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Bonito play with your line and mind
By TERRY TOMALIN
© St. Petersburg Times, published August 11, 2000
THE WEATHER BUOY -- Fifty-two miles offshore, a relentless August sun baked the brains of captain and crew.
The intrepid anglers had ventured to blue water in search of tuna, wahoo and dolphin. They had a new boat, good numbers and enough ballyhoo to feed Sea World for a week.
The only things missing were the fish.
Strike that comment. There were plenty of fish, just not the kind they were fishing for.
"Not another bonehead," lamented veteran angler Ed White. "Haven't we had enough of these?"
Six times a bait went out and six times a ravenous bonito, a k a bonehead, grabbed the offering before one of the more desirable game fish had a chance to even get close to the hook.
"Stop complaining," Capt. Darrell Parchman advised. "This is just a warm-up for things to come."
White didn't buy it. He handed off the rod to another angler, who was perfectly happy to fight any fish as long as it fought back.
"Keep reeling," Parchman said. "We don't want to be here all day."
Five minutes later, the bonito was alongside the boat. White grabbed the fish, turned it upside down to stop it from wiggling and deftly released the hook. "Now don't come back," he said.
Parchman, eager to score with a game fish of stature, rigged another ballyhoo and tossed it off the stern.
As soon as the bait hit the water, the rod bent from the pressure of a fish. White sighed, grabbed the offensive rig and handed it to another novice blue-water hunter, 19-year-old Andrew Halttunen. "You're up," he said.
Halttunen accepted the challenge eagerly. The bonito was slightly larger than the previous one and put up a noble fight. The battle won, Halttunen nodded to his buddy as if to say, "Oh, yeah ... isn't this cool?"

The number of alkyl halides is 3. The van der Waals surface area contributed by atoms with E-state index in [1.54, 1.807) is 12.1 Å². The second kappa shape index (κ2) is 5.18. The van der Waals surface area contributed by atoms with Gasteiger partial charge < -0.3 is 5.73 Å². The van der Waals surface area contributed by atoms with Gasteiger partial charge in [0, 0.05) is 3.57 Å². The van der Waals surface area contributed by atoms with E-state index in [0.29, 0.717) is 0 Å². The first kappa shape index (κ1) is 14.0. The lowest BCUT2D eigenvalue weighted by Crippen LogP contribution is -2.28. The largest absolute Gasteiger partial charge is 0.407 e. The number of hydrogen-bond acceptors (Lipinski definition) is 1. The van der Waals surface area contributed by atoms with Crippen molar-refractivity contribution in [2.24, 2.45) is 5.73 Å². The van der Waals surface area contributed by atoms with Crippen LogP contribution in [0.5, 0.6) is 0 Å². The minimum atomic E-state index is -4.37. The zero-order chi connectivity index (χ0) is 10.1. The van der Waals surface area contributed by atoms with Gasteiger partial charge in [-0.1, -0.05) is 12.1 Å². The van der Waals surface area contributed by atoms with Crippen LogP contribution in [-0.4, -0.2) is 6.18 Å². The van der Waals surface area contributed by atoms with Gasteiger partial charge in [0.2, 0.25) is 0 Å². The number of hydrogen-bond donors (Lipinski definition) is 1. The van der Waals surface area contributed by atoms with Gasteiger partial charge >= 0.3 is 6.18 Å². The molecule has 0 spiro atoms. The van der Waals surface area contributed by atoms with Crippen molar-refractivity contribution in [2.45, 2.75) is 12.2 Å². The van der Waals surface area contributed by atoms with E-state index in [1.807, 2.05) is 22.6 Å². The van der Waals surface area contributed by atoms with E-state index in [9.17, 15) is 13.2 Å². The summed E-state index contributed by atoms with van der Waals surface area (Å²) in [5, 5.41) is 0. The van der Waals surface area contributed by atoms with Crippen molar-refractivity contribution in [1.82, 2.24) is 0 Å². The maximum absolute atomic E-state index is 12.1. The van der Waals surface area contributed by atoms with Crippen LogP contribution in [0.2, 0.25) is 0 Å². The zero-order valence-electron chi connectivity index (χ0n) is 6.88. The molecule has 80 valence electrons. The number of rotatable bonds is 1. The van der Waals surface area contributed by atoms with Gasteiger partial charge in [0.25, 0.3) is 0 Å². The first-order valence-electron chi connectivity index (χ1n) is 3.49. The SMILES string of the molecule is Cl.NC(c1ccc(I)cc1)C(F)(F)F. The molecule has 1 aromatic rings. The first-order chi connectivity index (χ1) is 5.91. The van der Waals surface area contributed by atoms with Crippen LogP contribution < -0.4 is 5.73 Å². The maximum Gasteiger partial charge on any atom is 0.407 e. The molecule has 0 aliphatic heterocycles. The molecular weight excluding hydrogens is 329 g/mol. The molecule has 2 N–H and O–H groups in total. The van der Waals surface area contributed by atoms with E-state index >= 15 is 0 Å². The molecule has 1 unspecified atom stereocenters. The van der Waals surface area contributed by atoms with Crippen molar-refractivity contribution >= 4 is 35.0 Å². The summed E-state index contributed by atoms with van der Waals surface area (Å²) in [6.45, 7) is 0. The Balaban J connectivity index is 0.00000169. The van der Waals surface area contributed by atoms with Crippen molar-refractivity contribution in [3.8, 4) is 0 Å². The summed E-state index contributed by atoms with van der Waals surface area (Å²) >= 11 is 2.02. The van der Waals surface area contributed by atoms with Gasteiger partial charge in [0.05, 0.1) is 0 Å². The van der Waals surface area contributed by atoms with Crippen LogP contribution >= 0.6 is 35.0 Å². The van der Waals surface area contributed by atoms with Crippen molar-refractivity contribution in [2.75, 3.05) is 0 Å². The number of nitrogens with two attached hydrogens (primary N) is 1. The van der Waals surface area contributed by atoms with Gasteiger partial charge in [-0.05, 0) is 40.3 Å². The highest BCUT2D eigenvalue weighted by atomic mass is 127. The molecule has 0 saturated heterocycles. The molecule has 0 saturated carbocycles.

But the "old men" on the boat (I use that term loosely to define those among us who no longer get asked to show ID in a supermarket checkout line) had become bored with the bonito bonanza.
But why? These fish take off on ferocious runs and pull harder than my yellow Labrador trying to make off with another one of my wife's work shoes. A long day of battling bonito will leave an angler tired and sore. And when it comes to fishing, can you ask for more?
Parchman thought so. Just a few weeks earlier, he had caught a 25-pound dolphin off the same weather buoy. The area was also known for its blackfin tuna, wahoo and occasional sailfish. But on this sunny summer afternoon, the only thing biting was the lowly Little Tunny.
"If we don't catch something else soon, people are going to start calling me Capt. Bonito," Parchman quipped. "Reel in the lines."
The crew stowed the rods and the captain headed toward a nearby wreck. But en route, he stumbled across a weed line drifting with the current.
"Put 'em out," Parchman said. "There have got to be some dolphin hanging around here for sure."
It took just a few minutes to get four baits into the water. Soon, another line screamed as line ripped off the reel. But this time, the fish didn't shake its head like a despicable bonehead.
"Finally," Parchman said, admiring the brightly colored dolphin. Sure, it was a small, or "chicken" dolphin. But at least you could eat it.
Then another dolphin hit, and another. Then the weed line broke apart, so Parchman circled and headed back toward the weather buoy.
Halfway there, something grabbed one of the trolling lines and ripped off several hundred yards of line before anybody could even get a hand on the rod.
"Wahoo," White said. "That is the only thing that runs like that."
But before the anglers could even make a stand, the fish spit the hook. Then the weather buoy appeared off the bow and the anglers knew it meant one thing.
"Bonito," Parchman yelled as another bait disappeared.
Halttunen grabbed the rod and brought the fish to the boat.
"Just seven more," he told the captain. "Then we can catch something else again."
Also called bonito, little tuna, false albacore and bonehead.
One of the most misidentified fish in the Gulf of Mexico, the little tunny or bonito is a superb fighting fish but not much for table fare. Many anglers confuse this species with its Atlantic cousin, Sarda sarda, the "true" bonito, which is occasionally found in the Gulf of Mexico. Small in comparison to other tunas, the little tunny can reach lengths of more than 2 feet and weigh more than 20 pounds. Pound for pound, this hard hitter will put up a battle that rivals any sportfish taken on rod and reel.
World record: 35 pounds, 2 ounces, Cape De Garde, Algeria, Dec. 14, 1988.
Source: Dr. Bob Shipp's Guide to Fishes of the Gulf of Mexico, The International Game Fish Association's World Record Game Fishes.
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